Before going to school, I remember writing naive poetry for the spontaneous pleasure of forming words. Unfortunately for me, this instinctive need to write was crushed by my teachers’ seemingly obsessive need to humiliate children who struggled with “correctly” written words.
At my tiny 1960’s English village school we adhered rigidly to a curriculum based on the three “Rs”, and my inability to distinguish characters required for “reading”, “writing” and “arithmetic” (a play on words that went completely over my head for most of my life) made my teachers very angry.
Being a sensitive child, I deflected their years of calling me “lazy” and “stupid” by creating a protective alter-ego who played me like a character on a stage until leaving my secondary school, with no qualifications, at the age of fifteen.
After working as a chef, airport loader, builders labourer, and any other job that allowed me to hide my “shameful weakness”, I decided to harness my alter ego's deflecting humour and verbal skills to become a salesman.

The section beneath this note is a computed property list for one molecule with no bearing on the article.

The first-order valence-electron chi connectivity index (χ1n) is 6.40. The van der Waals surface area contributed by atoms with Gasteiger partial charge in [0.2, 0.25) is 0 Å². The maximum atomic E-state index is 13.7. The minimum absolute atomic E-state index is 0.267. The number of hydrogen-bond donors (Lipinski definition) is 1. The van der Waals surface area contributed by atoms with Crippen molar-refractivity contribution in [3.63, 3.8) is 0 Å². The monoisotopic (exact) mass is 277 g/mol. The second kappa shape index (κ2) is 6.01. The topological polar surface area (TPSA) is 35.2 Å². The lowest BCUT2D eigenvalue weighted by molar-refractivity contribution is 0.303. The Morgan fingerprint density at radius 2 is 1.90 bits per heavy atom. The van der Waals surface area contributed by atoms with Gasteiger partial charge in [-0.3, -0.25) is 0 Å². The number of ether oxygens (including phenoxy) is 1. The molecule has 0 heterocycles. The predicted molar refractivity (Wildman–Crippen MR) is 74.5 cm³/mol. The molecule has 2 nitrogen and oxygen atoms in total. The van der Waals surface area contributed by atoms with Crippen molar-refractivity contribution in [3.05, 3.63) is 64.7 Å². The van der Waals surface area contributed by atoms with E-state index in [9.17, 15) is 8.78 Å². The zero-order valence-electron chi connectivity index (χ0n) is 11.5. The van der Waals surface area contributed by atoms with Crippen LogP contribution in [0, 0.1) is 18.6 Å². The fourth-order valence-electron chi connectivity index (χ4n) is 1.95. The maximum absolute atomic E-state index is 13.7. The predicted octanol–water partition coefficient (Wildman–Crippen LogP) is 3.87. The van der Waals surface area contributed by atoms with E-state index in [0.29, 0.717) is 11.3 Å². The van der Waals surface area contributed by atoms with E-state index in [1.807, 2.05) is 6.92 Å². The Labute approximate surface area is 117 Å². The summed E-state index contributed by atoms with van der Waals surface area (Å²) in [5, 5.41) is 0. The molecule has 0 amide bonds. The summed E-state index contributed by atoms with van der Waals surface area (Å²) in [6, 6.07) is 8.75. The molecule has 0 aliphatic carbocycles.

Many unfulfilled years spent selling for companies like Xerox brought me to a financially successful career within the computer communications industry. But the constant stress of pretending to be someone I was not, both professionally and socially, led to serious depression and my inevitable mental breakdown.
During years of recovery, the origins of my alter ego had to be faced, fully explored and truly understood. This confronting healing process, coupled with a lifetime of tumultuous relationships and calamitous conflicts with extraordinary characters, is what I now call upon when writing my stories.
From the age of five until my recovery I made it my mission to seek out artful ways of avoiding the written word, too afraid even to write a love or business letter. But after being diagnosed with dyslexia, I learned to use something as mundane as “spell check” to win a scholarship to The Film School in Seattle and a writing course at AFTRS Sydney.
Now unable to contain the urge to write, I have written four books, fifteen screenplays and, just as I could before attending school, I sense that there are many, many more characters and stories to come.